SCOPE Art Show

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SCOPE Art Show (also known as just SCOPE and SCOPE Art Fair) is one of several global contemporary art fairs. The first fair featured 28 booths of galleries representing emerging artists. The art fairs are now held annually in New York, Miami, and Basel, each presenting between 60 and 100 exhibitors. Total sales have now reached nearly $300 million and the number of visitors has exceeded 250,000.[1] SCOPE now also includes ongoing events, educational programs, and the SCOPE Foundation 501(c)3.


SCOPE was founded by artist and gallerist Alexis Hubshman. The first art fair was held at New York’s Gershwin Hotel.. SCOPE began as an international exhibition of 28 galleries, curators, and art organizations. Each exhibitor featured one emerging artist. SCOPE planned to hold SCOPE New York annually and to possibly expand to other major cities. Daily events included a panel on the Harlem Renaissance, a Special Collectors’ Day, Cinema-SCOPE screenings of films and videos, and a day of performance art.

In 2004, SCOPE New York, on March 12–15 March at the Hotel Gansevoort, expanded to feature 65 international exhibitors and included the new Culture on the Verge Party to open the fair. In addition to the continuing Miami, New York, and Los Angeles fairs, SCOPE added a fair in London at the Melia White House in Regents Park on October 15–18 October 2004. This fair launched another new initiative, Performance-SCOPE.

In 2005, SCOPE included the Hamptons and Venice in its program. The first SCOPE Hamptons took place on July 15–17 July at Hampton Hall. Venice, a special project, featured artist Jason Hackensworth. SCOPE New York, Hamptons, London, and Miami were held again in 2005 and 2006.

In 2007, SCOPE Basel was held for the first time at E-Halle on June 12–17. SCOPE New York, Hamptons and Miami were held as well. SCOPE New York moved to Damrosch Park at Lincoln Center, where it would remain the following year. Shuttles ran between SCOPE New York and Armory Show throughout the fairs.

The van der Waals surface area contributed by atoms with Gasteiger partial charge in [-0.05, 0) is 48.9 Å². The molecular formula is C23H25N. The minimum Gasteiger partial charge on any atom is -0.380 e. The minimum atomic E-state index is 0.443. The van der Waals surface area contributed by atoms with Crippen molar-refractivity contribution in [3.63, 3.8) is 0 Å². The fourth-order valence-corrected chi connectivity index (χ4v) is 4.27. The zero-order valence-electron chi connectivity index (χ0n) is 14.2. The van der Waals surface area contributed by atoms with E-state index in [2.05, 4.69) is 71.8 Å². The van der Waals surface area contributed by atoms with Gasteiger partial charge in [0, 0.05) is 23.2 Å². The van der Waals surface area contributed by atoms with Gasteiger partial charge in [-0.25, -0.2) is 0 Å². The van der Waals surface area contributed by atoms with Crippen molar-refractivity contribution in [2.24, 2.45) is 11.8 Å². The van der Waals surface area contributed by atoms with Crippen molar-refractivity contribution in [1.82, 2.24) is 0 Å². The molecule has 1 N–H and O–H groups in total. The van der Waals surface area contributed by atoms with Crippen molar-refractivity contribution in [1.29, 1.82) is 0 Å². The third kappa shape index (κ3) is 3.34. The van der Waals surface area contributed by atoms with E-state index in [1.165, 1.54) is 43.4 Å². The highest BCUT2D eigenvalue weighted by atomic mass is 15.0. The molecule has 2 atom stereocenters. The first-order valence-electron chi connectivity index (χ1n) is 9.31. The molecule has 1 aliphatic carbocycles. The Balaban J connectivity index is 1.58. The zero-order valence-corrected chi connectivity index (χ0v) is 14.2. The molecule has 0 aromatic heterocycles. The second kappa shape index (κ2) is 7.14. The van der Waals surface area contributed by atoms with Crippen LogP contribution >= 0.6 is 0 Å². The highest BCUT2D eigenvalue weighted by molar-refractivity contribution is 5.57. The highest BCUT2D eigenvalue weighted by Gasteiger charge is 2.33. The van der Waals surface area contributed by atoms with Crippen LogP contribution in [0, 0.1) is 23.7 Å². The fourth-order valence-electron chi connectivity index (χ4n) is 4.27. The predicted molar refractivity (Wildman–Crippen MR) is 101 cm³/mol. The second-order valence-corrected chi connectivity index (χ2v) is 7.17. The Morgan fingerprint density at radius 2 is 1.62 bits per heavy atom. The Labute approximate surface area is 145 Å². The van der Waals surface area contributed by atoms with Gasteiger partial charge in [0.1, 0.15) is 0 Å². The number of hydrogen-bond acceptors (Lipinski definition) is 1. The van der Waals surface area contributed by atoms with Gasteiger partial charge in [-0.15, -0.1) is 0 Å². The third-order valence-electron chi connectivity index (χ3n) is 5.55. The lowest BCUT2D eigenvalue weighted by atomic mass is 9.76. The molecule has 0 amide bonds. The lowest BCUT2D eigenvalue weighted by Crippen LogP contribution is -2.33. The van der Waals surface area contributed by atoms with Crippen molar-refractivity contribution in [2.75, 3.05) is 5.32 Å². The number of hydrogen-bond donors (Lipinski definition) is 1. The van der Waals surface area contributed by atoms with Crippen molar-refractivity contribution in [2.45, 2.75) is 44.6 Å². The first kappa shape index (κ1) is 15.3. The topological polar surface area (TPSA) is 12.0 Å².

In a 2011 interview with art critic Brian Sherwin for FineArtViews, SCOPE Show Director Mollie White stated that SCOPE Art Show focuses on providing an international, innovative, and dynamic platform for contemporary art. White claimed that SCOPE explores art that is generally overlooked by other contemporary art fairs and that SCOPE is one of the first contemporary art fairs to fully embrace social media and the Internet.[2]

Collector Mentorship Auction[edit]

The Collector Mentorship Auction, created by artist Lilah Freedland for Scope, allowed young collectors to further their knowledge of the art field by bidding on mentorship hours with established collectors. The silent auction took place at Fairs in Miami, NY and The Hamptons. Young art collectors from the Whitney Contemporaries, the Guggenheim Museum’s Young Collectors Council, the Core Club, and the Soho House, among others, bid for the opportunity to work with more experienced collectors such as Beth Rudin DeWoody, Warhol collaborator Bob Colacello, Enrique Norten, Jed Walentas, and Brooklyn Museum director Arnold Lehman.

Green Initiative[edit]

SCOPE Hamptons 2008 includes a Green Lecture/Panel Discussion featuring architects and representatives from both Verdant Magazine and the Parrish Art Museum. SCOPE has also replaced some of their products with eco-friendly substitutes, including recycled paper and soy-based inks.

See also[edit]

Perpetual Art Machine


  1. ^ SCOPE Basel Contemporary Art Fair
  2. ^ "FineArtsViews Interview: Mollie White, Show Director for SCOPE Art Show", . Retrieved 16 March 2011.

Orden, Erica (July 24, 2008). "Up for Bid at SCOPE Hamptons: Collector Mentorship". New York Sun. Retrieved 2008-07-25. 

"SCOPE Basel 2008 Contemporary Art Fair". Artipedia. May 27, 2008. 

"SCOPE Foundation". SCOPE Foundation. 2008-07-25. Retrieved 2008-07-25. 

External links[edit]